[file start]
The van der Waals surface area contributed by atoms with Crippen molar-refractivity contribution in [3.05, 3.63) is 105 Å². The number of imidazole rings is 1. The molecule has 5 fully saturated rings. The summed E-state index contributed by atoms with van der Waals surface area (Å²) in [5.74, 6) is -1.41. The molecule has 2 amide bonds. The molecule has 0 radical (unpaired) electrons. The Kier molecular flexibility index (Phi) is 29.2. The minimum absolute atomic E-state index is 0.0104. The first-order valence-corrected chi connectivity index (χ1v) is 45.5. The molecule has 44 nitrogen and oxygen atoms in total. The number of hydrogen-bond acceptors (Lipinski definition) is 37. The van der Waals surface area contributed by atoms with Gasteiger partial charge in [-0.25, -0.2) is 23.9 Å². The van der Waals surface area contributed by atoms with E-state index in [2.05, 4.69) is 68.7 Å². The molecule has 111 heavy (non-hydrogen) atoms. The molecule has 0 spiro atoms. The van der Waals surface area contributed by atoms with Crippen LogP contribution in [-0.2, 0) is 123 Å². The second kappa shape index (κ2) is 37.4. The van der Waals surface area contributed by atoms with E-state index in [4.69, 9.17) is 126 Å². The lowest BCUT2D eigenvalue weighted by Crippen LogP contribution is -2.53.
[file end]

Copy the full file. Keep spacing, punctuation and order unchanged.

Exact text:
The van der Waals surface area contributed by atoms with Crippen molar-refractivity contribution in [3.05, 3.63) is 105 Å². The number of imidazole rings is 1. The molecule has 5 fully saturated rings. The summed E-state index contributed by atoms with van der Waals surface area (Å²) in [5.74, 6) is -1.41. The molecule has 2 amide bonds. The molecule has 0 radical (unpaired) electrons. The Kier molecular flexibility index (Phi) is 29.2. The minimum absolute atomic E-state index is 0.0104. The first-order valence-corrected chi connectivity index (χ1v) is 45.5. The molecule has 44 nitrogen and oxygen atoms in total. The number of hydrogen-bond acceptors (Lipinski definition) is 37. The van der Waals surface area contributed by atoms with Gasteiger partial charge in [-0.25, -0.2) is 23.9 Å². The van der Waals surface area contributed by atoms with E-state index in [2.05, 4.69) is 68.7 Å². The molecule has 111 heavy (non-hydrogen) atoms. The molecule has 0 spiro atoms. The van der Waals surface area contributed by atoms with Crippen LogP contribution in [-0.2, 0) is 123 Å². The second kappa shape index (κ2) is 37.4. The van der Waals surface area contributed by atoms with E-state index in [4.69, 9.17) is 126 Å². The lowest BCUT2D eigenvalue weighted by Crippen LogP contribution is -2.53.